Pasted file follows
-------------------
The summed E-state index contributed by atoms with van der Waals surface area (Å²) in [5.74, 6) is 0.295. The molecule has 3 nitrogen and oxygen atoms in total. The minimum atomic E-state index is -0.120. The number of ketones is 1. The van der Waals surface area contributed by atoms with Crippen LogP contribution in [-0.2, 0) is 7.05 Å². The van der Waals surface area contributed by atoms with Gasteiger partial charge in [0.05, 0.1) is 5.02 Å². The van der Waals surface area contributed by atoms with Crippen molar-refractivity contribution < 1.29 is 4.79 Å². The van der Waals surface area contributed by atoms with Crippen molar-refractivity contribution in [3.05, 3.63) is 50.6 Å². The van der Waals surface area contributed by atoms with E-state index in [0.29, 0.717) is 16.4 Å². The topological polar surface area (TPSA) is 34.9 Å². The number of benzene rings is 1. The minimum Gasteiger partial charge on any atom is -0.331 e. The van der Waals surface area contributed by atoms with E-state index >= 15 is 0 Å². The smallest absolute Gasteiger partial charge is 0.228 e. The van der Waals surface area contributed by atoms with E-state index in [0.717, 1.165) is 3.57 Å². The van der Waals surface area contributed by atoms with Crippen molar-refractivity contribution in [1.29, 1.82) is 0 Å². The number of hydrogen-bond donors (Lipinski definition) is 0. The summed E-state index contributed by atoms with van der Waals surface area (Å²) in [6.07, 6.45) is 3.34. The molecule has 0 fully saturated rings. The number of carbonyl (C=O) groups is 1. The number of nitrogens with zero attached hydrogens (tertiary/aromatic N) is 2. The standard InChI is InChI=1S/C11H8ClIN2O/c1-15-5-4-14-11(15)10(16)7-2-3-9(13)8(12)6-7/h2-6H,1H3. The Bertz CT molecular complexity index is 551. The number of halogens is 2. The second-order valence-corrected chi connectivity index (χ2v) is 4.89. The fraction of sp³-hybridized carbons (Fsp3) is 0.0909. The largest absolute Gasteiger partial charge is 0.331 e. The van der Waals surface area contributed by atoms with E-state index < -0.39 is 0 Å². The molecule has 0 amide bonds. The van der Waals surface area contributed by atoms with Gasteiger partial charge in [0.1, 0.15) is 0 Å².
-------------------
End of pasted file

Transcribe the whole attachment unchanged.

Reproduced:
The summed E-state index contributed by atoms with van der Waals surface area (Å²) in [5.74, 6) is 0.295. The molecule has 3 nitrogen and oxygen atoms in total. The minimum atomic E-state index is -0.120. The number of ketones is 1. The van der Waals surface area contributed by atoms with Crippen LogP contribution in [-0.2, 0) is 7.05 Å². The van der Waals surface area contributed by atoms with Gasteiger partial charge in [0.05, 0.1) is 5.02 Å². The van der Waals surface area contributed by atoms with Crippen molar-refractivity contribution < 1.29 is 4.79 Å². The van der Waals surface area contributed by atoms with Crippen molar-refractivity contribution in [3.05, 3.63) is 50.6 Å². The van der Waals surface area contributed by atoms with E-state index in [0.29, 0.717) is 16.4 Å². The topological polar surface area (TPSA) is 34.9 Å². The number of benzene rings is 1. The minimum Gasteiger partial charge on any atom is -0.331 e. The van der Waals surface area contributed by atoms with E-state index >= 15 is 0 Å². The smallest absolute Gasteiger partial charge is 0.228 e. The van der Waals surface area contributed by atoms with E-state index in [0.717, 1.165) is 3.57 Å². The van der Waals surface area contributed by atoms with Crippen molar-refractivity contribution in [1.29, 1.82) is 0 Å². The number of hydrogen-bond donors (Lipinski definition) is 0. The summed E-state index contributed by atoms with van der Waals surface area (Å²) in [6.07, 6.45) is 3.34. The molecule has 0 fully saturated rings. The number of carbonyl (C=O) groups is 1. The number of nitrogens with zero attached hydrogens (tertiary/aromatic N) is 2. The standard InChI is InChI=1S/C11H8ClIN2O/c1-15-5-4-14-11(15)10(16)7-2-3-9(13)8(12)6-7/h2-6H,1H3. The Bertz CT molecular complexity index is 551. The number of halogens is 2. The second-order valence-corrected chi connectivity index (χ2v) is 4.89. The fraction of sp³-hybridized carbons (Fsp3) is 0.0909. The largest absolute Gasteiger partial charge is 0.331 e. The van der Waals surface area contributed by atoms with E-state index < -0.39 is 0 Å². The molecule has 0 amide bonds. The van der Waals surface area contributed by atoms with Gasteiger partial charge in [0.1, 0.15) is 0 Å².